Back in May, after tour with BYU Singers was over, I had the chance to attend a concert in the tiny village of Mayfield, England where I heard one of the finest performances of my life. The ensemble performing was Tenebrae, conducted by Nigel Short. In the course of that evening they performed masterpieces like “The Evening Watch” by Holst, “Funeral Ikos” by Tavener, and “Requiem” by Howells. It was one of the most in-tune and expressive performances I’ve ever heard. That evening, I was filled musically, intellectually, emotionally and spiritually.
I’ve been a huge fan of theirs since I first purchased their Figure Humaine CD where they recorded choral works by Francis Poulenc. While they were performing in the “dry-as-a-bone” de Jong Concert Hall (a much less generous venue then they usually sing in), they absolutely filled the space. It’s difficult to sing in Utah. The high elevation, little oxygen and low humidity make it a challenge for residents, let alone visitors from a place like England. Regardless, these incredible musicians stepped up to the plate and delivered with flying colors.
Their program was mostly Orthodox/Liturgical music from the great Russian masters, with a few contemporary pieces by Mealor and Pärt. When I first saw how much Russian they were doing, I must admit that I was a bit let down. I like Russian music, but I’m not exactly a die-hard fanatic. However, the selections they chosen and the way that Nigel Short ordered and paced the program was stunning. They made that literature compelling and riveting. This choir performs Russian Orthodox music as if it was their own heritage.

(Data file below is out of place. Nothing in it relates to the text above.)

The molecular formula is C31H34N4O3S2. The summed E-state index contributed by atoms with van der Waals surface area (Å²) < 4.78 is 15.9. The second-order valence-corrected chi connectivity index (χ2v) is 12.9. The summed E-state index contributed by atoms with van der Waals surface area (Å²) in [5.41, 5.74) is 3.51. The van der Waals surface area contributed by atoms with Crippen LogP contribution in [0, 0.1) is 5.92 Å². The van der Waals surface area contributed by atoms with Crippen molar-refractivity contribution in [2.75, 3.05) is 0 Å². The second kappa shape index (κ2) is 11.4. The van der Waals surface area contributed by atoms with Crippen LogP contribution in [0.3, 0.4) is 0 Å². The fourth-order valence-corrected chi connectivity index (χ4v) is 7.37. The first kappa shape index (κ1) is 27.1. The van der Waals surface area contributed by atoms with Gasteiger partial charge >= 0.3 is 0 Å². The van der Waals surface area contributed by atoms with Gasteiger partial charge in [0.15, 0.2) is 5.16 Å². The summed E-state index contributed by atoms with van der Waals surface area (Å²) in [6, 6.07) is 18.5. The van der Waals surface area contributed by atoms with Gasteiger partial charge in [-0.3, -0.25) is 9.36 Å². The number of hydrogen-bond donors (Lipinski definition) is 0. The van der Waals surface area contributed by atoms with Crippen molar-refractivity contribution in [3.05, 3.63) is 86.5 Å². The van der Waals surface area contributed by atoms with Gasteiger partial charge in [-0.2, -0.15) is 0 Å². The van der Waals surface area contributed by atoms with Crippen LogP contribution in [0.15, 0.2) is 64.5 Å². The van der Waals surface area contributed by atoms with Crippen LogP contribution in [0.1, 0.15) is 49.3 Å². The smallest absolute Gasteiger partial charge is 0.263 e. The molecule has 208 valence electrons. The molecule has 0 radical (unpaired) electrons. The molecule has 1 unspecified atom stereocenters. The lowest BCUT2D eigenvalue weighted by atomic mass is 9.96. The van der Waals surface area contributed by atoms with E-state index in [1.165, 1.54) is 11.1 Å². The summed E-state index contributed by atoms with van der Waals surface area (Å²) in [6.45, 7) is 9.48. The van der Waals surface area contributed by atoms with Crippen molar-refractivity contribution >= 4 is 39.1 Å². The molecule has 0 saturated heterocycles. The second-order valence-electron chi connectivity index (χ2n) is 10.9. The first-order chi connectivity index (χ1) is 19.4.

In addition, two choirs from BYU, Concert Choir and Singers, were able to perform with Tenebrae. It was a proud moment, as an alum of both those choirs, to see my friends singing along side my heros (well . . . they’re all my heros). Nigel Short and Tenebrae were extremely gracious and generous to invite our choirs from BYU to join them, and our choirs were inspiring the way they rose to the occasion to perform so poised and professionally. I was filled with pride (as well as a great deal of jealousy!).
This was their program:
Priidite, poklonimsya (All-Night Vigil) – Serge Rachmaninoff (1873-1943)
Great Litany (Liturgy of St. John Chrysostom) – Serge Rachmaninoff
The Cherubic Hymn – Serge Rachmaninoff
Blazhen muzh (All-Night Vigil) – Serge Rachmaninoff
Izhe Heruvimi, op. 9, no. 7 – Pavel Chesnokov (1877-1944)
I will love thee – Vasily Kalinnikov (1866-1901)
Now Sleeps the Crimson Pedal – Paul Mealor (b. 1975)
Lady, When I behold the Roses Sprouting – Paul Mealor
Upon a Bank – Paul Mealor
A Spotless Rose – Paul Mealor
Salvator Mundi (with BYU Concert Choir) – Paul Mealor
– Intermission –
Bogoroditse Devo (with BYU Singers) – Serge Rachmaninoff
The Beatitudes – Arvo Pärt (b. 1935)
Locus iste – Paul Mealor
Ubi Caritas – Paul Mealor
Svete tihi – Pavel Chesnokov
Nÿne otpushchayeshi – Serge Rachmaninoff
Legend (The Crown of Roses) – Pyotr Il’yich Tchaikovsky (1840-1893)
Otche nash – Nikolay Kedrov (1871 – 1940)
Vzbrannoy voyevode (All-Night Vigil) – Serge Rachmaninoff
If you have the opportunity to hear them live, don’t think about it, JUST GO! You will not regret it. If they’re not close to you in proximity, you should purchase their recordings. If you’re going to ACDA this spring in Dallas, they are performing two concerts. Make them a priority. I count down the days until their next performance.